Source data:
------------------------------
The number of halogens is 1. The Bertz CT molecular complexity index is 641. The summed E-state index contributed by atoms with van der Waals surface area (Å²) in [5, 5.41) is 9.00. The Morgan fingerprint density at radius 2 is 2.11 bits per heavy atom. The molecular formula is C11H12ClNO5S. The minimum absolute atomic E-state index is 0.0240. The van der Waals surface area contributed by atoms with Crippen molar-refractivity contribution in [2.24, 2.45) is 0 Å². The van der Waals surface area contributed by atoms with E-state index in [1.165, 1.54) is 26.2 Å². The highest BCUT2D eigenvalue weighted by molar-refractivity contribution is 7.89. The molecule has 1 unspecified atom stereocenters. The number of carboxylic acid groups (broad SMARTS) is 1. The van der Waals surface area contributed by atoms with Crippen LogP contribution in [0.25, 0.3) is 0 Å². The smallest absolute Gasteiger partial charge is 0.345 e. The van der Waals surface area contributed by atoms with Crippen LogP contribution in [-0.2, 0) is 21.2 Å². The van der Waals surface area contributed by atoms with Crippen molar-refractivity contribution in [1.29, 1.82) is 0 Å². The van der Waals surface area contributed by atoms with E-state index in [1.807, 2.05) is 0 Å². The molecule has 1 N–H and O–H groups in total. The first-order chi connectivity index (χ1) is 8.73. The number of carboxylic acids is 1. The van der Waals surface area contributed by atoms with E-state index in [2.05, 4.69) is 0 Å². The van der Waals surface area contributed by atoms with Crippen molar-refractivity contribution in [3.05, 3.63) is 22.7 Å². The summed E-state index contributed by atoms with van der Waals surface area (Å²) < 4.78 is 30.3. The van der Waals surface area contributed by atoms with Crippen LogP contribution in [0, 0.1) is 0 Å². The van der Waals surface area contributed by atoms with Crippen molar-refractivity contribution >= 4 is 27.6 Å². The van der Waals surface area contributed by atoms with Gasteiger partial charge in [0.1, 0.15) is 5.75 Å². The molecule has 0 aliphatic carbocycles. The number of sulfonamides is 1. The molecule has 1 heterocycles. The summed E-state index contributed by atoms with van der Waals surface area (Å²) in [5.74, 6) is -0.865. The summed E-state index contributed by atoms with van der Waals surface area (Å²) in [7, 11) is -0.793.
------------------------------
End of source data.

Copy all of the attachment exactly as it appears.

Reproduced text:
The number of halogens is 1. The Bertz CT molecular complexity index is 641. The summed E-state index contributed by atoms with van der Waals surface area (Å²) in [5, 5.41) is 9.00. The Morgan fingerprint density at radius 2 is 2.11 bits per heavy atom. The molecular formula is C11H12ClNO5S. The minimum absolute atomic E-state index is 0.0240. The van der Waals surface area contributed by atoms with Crippen molar-refractivity contribution in [2.24, 2.45) is 0 Å². The van der Waals surface area contributed by atoms with E-state index in [1.165, 1.54) is 26.2 Å². The highest BCUT2D eigenvalue weighted by molar-refractivity contribution is 7.89. The molecule has 1 unspecified atom stereocenters. The number of carboxylic acid groups (broad SMARTS) is 1. The van der Waals surface area contributed by atoms with Crippen LogP contribution in [0.25, 0.3) is 0 Å². The smallest absolute Gasteiger partial charge is 0.345 e. The van der Waals surface area contributed by atoms with Crippen LogP contribution in [-0.2, 0) is 21.2 Å². The van der Waals surface area contributed by atoms with Crippen molar-refractivity contribution in [1.29, 1.82) is 0 Å². The van der Waals surface area contributed by atoms with E-state index in [1.807, 2.05) is 0 Å². The molecule has 1 N–H and O–H groups in total. The first-order chi connectivity index (χ1) is 8.73. The number of carboxylic acids is 1. The van der Waals surface area contributed by atoms with E-state index in [2.05, 4.69) is 0 Å². The van der Waals surface area contributed by atoms with Crippen molar-refractivity contribution in [3.05, 3.63) is 22.7 Å². The summed E-state index contributed by atoms with van der Waals surface area (Å²) < 4.78 is 30.3. The van der Waals surface area contributed by atoms with Crippen LogP contribution in [0, 0.1) is 0 Å². The van der Waals surface area contributed by atoms with Crippen molar-refractivity contribution >= 4 is 27.6 Å². The van der Waals surface area contributed by atoms with Gasteiger partial charge in [0.1, 0.15) is 5.75 Å². The molecule has 0 aliphatic carbocycles. The number of sulfonamides is 1. The molecule has 1 heterocycles. The summed E-state index contributed by atoms with van der Waals surface area (Å²) in [5.74, 6) is -0.865. The summed E-state index contributed by atoms with van der Waals surface area (Å²) in [7, 11) is -0.793.